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A Mainframe at Your Fingertips

zPDT offers a new dimension for System z application development

9/28/2011 5:15:12 PM | Whether you’re a mainframe customer looking to create a sandbox environment or an independent software vendor (ISV) seeking to delve deeper — IBM System z Personal Development Tool (zPDT) can meet your needs. A foundational application-development tool, it can enable a virtual System z architecture environment on x86 and x86-compatible platforms, such as the Lenovo Thinkpad W Series, or IBM System x 3500 or 3650 servers.

Using zPDT technology allows you to run mainframe OSs, middleware and software unaltered. With it, organizations can:
• Develop a low-cost platform for System z application development, allowing you to create sandboxes, conduct proof of concepts and get your projects off to a fast start.
• Go mobile with education and demonstration of System z solutions. On a laptop zPDT puts System z in the palm of your hands and enabling you to showcase the capabilities of your product anywhere and anytime.
• Go global by supporting developers in remote locations with their own zPDT system.
• Enter new markets by empowering vendors new to the System z ecosystem to have a virtual environment of their own, potentially opening up their applications and solutions to new opportunities.

The IBM zPDT consists of software that is authenticated and enabled by a USB hardware key, loaded on to the Intel and Intel-compatible platform, running Linux. The zPDT allows for a wide range of system configurations. It comes in three system sizes: one, two or three virtual engines.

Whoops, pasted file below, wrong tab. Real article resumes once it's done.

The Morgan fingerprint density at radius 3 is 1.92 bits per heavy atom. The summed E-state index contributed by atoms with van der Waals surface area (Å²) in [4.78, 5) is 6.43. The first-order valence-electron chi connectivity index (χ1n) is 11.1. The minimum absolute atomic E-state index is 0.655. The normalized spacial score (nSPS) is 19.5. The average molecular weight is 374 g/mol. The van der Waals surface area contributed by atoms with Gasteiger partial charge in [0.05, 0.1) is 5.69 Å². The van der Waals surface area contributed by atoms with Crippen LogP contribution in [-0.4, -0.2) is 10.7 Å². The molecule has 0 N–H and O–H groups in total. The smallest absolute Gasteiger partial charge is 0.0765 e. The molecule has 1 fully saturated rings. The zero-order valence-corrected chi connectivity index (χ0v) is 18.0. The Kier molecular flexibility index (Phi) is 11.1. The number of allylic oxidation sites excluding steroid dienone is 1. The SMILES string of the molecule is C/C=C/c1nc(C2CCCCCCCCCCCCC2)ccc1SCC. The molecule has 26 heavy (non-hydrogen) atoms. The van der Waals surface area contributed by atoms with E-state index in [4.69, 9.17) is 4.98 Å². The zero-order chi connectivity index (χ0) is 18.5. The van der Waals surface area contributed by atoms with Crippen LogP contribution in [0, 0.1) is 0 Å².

These virtual engines can be defined as System z general-purpose processors, System z Integrated Information Processors (zIIPs), System z Application Assist Processors (zAAPs), System z Integrated Facility for Linux (IFL) and Integrated Coupling Facility (ICF). The virtual engines can be enabled as separate uni-processors or as a multi-processor configuration. And the virtual engines can be defined into different configurations.

zPDT technology supports full 64-bit System z operation and can run the z/OS, z/VM, z/VSE and Linux for System z OSs and all of their associated middleware and tools, unaltered. It also supports a variety of real and emulated devices, for example:

Simulated Disk

• 9336 FBA, any model, greater than 2G
• 3380/3390 CKD, any model up to 64K cylinders
• 3390 Extended Address Volume (EAV)
• CKD and FBA device sharing, CKD versioning

Attached Tape

• IBM TS1120
• IBM 3580 Ultrium
• Fujitsu M2488E

Simulated Tape

• 3420, 3422, 3480, 3490, 3590
• Data compression

Simulated Devices

• Printer
• Card reader
• Consoles
• Cryptography and more

Tailor Made
The zPDT technology is available in two versions designed for two distinct purposes. Any System z customer, service providers, business partners and ISVs can get the simpler version as part of the Rational Developer for System z Unit Test (RDz-UT) offer. The RDz-UT is for single-image, pre-production z/OS sandbox environments only. It may not be used for production workloads, including production module builds, pre-production testing, stress testing or performance testing – access to a full-size production z/OS system is required.

IBM PartnerWorld ISVs can get zPDT technology as part of the IBM System z Developer Discount Program (zDD). Nomination for the program can be done online. Under the zDD program, qualified ISVs can use zPDT technology with any number of OSs, images and users. It’s ideal for supporting multiple environments and configurations.

Positive Results